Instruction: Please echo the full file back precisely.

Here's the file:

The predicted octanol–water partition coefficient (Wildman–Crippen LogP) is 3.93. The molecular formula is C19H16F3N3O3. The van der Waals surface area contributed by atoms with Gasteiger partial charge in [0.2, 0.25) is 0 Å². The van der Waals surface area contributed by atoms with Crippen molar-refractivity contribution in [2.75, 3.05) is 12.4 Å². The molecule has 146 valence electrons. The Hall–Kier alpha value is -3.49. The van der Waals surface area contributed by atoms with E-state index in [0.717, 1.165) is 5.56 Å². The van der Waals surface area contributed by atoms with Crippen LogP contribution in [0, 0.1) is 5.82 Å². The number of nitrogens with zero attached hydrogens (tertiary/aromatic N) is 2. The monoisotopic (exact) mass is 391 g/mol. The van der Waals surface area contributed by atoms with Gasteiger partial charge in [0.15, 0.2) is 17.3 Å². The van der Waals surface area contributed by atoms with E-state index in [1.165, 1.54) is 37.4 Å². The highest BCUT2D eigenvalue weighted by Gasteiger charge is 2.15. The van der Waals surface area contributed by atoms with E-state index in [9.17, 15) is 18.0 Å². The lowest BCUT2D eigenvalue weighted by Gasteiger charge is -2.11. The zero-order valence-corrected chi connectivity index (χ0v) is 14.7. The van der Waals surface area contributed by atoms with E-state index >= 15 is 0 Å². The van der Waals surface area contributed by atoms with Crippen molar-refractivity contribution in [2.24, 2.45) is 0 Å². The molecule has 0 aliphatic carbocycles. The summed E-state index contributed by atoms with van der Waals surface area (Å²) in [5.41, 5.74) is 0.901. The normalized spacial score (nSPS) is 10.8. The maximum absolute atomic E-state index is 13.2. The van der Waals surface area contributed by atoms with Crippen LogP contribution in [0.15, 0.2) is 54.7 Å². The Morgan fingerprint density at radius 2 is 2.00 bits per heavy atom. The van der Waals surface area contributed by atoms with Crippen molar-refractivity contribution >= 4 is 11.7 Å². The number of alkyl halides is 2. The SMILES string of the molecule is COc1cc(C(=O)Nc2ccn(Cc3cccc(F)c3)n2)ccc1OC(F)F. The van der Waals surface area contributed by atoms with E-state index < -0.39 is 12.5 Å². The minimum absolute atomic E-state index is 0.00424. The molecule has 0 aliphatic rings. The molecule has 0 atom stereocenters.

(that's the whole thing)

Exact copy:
The predicted octanol–water partition coefficient (Wildman–Crippen LogP) is 3.93. The molecular formula is C19H16F3N3O3. The van der Waals surface area contributed by atoms with Gasteiger partial charge in [0.2, 0.25) is 0 Å². The van der Waals surface area contributed by atoms with Crippen molar-refractivity contribution in [2.75, 3.05) is 12.4 Å². The molecule has 146 valence electrons. The Hall–Kier alpha value is -3.49. The van der Waals surface area contributed by atoms with E-state index in [0.717, 1.165) is 5.56 Å². The van der Waals surface area contributed by atoms with Crippen LogP contribution in [0, 0.1) is 5.82 Å². The number of nitrogens with zero attached hydrogens (tertiary/aromatic N) is 2. The monoisotopic (exact) mass is 391 g/mol. The van der Waals surface area contributed by atoms with Gasteiger partial charge in [0.15, 0.2) is 17.3 Å². The van der Waals surface area contributed by atoms with E-state index in [1.165, 1.54) is 37.4 Å². The highest BCUT2D eigenvalue weighted by Gasteiger charge is 2.15. The van der Waals surface area contributed by atoms with E-state index in [9.17, 15) is 18.0 Å². The lowest BCUT2D eigenvalue weighted by Gasteiger charge is -2.11. The zero-order valence-corrected chi connectivity index (χ0v) is 14.7. The van der Waals surface area contributed by atoms with E-state index >= 15 is 0 Å². The van der Waals surface area contributed by atoms with Crippen molar-refractivity contribution in [2.24, 2.45) is 0 Å². The molecule has 0 aliphatic carbocycles. The summed E-state index contributed by atoms with van der Waals surface area (Å²) in [5.41, 5.74) is 0.901. The normalized spacial score (nSPS) is 10.8. The maximum absolute atomic E-state index is 13.2. The van der Waals surface area contributed by atoms with Crippen LogP contribution in [0.15, 0.2) is 54.7 Å². The Morgan fingerprint density at radius 2 is 2.00 bits per heavy atom. The van der Waals surface area contributed by atoms with Crippen molar-refractivity contribution >= 4 is 11.7 Å². The number of alkyl halides is 2. The SMILES string of the molecule is COc1cc(C(=O)Nc2ccn(Cc3cccc(F)c3)n2)ccc1OC(F)F. The van der Waals surface area contributed by atoms with E-state index < -0.39 is 12.5 Å². The minimum absolute atomic E-state index is 0.00424. The molecule has 0 aliphatic rings. The molecule has 0 atom stereocenters.